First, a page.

GeoEye-1 high-resolution Earth imagery satellite to use SGI Technology for processing imagery

GeoEye-1 high-resolution Earth imagery satellite to use SGI Technology for processing imagery

SHARE

Orlando, USA, 15 November 2006 – In anticipation of the spring 2007 launch of ‘GeoEye-1’ extremely high-resolution Earth imagery satellite, GeoEye, the commercial satellite remote-sensing company, has purchased high-bandwidth, high-performance compute technology from SGI.

At the Dulles, Virginia, ground station for the new GeoEye-1 satellite, four SGI Altix systems were delivered during the first calendar quarter. The four SGI Altix 350 systems have 16 Intel Itanium 2 processors on each system. The SGI Altix systems run Novell SUSE Linux Enterprise Server, version 9, ensuring the Altix deployment dovetails with existing GeoEye applications. The systems will be attached to a storage area network that will also include a previously purchased SGI Altix 3700 server, which will be used for image reconstruction activities when GeoEye-1 is launched.

GeoEye-1 is anticipated to collect more than 700,000 square kilometers — billions of bytes — of high-resolution imagery every day. The four SGI Altix systems will drive core satellite image processing for the .41-meter panchromatic (sensitive to all visible colors) and 1.65-meter multi-spectral (sensing and recording radiation from invisible as well as visible parts of the electromagnetic spectrum) imagery.

The GeoEye-1 satellite’s ability to go down to a .41-meter resolution means, in simple terms, the high-resolution imagery taken from orbit and processed by the SGI Altix 350 systems will be capable of discerning objects on the ground 16 inches in size or larger. At that resolution, one would be able to identify home plate on a baseball diamond or count the manholes on a city street.

A long-time SGI customer supplying imagery to the U.S. government, international governments and a growing number of commercial clients, GeoEye selected SGI systems because the record amounts of image data from the new satellite will require 4X the processing power.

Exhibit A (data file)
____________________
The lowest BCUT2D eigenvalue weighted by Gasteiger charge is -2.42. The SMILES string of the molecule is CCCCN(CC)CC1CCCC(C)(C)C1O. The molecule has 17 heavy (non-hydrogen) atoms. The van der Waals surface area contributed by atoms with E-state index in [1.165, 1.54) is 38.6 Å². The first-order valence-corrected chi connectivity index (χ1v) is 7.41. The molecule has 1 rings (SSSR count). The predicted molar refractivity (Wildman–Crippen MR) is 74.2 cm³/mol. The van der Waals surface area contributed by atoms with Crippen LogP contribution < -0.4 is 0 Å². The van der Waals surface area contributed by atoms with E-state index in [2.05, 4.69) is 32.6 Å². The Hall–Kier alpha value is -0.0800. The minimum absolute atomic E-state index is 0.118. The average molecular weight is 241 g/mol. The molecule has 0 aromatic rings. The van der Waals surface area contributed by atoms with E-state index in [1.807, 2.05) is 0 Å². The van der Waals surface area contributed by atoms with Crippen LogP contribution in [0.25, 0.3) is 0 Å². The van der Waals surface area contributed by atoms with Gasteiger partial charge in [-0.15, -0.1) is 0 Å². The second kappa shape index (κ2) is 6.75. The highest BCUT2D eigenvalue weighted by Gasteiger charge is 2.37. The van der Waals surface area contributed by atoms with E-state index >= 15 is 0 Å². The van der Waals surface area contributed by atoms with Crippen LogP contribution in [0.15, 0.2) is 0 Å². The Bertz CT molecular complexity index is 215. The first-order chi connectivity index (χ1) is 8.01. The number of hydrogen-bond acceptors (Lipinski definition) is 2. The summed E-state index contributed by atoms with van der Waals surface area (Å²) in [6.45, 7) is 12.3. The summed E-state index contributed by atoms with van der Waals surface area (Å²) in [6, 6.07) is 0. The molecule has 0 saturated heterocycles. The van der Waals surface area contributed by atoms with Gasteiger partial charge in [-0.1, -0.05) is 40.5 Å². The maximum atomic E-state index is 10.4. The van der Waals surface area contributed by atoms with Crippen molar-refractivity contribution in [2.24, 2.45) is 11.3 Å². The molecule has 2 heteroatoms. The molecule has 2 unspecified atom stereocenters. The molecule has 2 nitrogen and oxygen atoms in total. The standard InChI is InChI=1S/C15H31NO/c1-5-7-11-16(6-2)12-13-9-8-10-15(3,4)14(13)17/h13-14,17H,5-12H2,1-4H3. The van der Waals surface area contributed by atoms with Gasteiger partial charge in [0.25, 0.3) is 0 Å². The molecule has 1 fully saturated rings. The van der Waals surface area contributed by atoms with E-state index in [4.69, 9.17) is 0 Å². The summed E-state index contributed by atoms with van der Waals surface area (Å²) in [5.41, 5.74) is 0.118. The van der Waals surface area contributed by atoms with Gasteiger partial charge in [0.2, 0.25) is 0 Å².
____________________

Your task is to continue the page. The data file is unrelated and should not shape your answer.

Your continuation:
“We have three satellites currently in orbit — OrbView-2 and 3, and IKONOS — but when GeoEye-1 becomes fully operational, it will be the world’s most powerful and most accurate high-resolution commercial imaging satellite. It’s going to collect more imagery on a given day than any commercial system currently on orbit,” said Don Koboldt, Senior Principal Geodetic Engineer, GeoEye.

“I chose SGI Altix because it has 64-bit processing power, not 32, and because there’s a lot of computing power required for everything we do, including modeling the sensor and re-sampling all this data onto a geographic system. Not to mention the actual volumes of pixel data that has to be processed. It’s both an I/O-bound problem and a compute problem, and SGI is taking the lead in designing systems for this need.”

With the scheduled launch of GeoEye-1 from the Vandenberg Air Force Base in California, the company expects even greater sales from government, commercial and local government interests. GeoEye is especially seeking to expand their offerings into other markets that need high-resolution map- accurate imagery.

“Today imagery is in ‘soft’ copy, that is, digital format, and you can accurately position locations on any of the image sets,” said Koboldt, a former 10-year veteran of NGA who helped design components of the GeoEye-1 ground system.

“In other words we’ll know exactly where everything is-to within a few meters of that object’s true location on the surface of the globe. If you want to know where something is in terms of position, you could do it by using our image products and measuring on the screen. In addition to accuracy improvement, images are getting bigger, the amount of data is getting larger, and the Altix will let us step up a little more in terms of image sizes and file system sizes as well.”

– About GeoEye
Headquartered in Dulles, Virginia, USA, GeoEye is the world’s largest commercial satellite imagery company. GeoEye was formed as a result of ORBIMAGE’s acquisition of Space Imaging in January 2006. The company is the premier provider of geospatial data, information and value-added products for the national security community, strategic partners, resellers and commercial customers. The company maintains a comprehensive Quality Management System (QMS) and has achieved corporate-wide ISO accreditation. For more information, visit www.geoeye.com.

– SGI
With offices worldwide, the company is headquartered in Mountain View, California, USA. SGI delivers a complete range of high-performance server and storage solutions along with industry-leading professional services and support that enable its customers to overcome the challenges of complex data-intensive workflows and accelerate breakthrough discoveries, innovation and information transformation. For more info visit: www.sgi.com.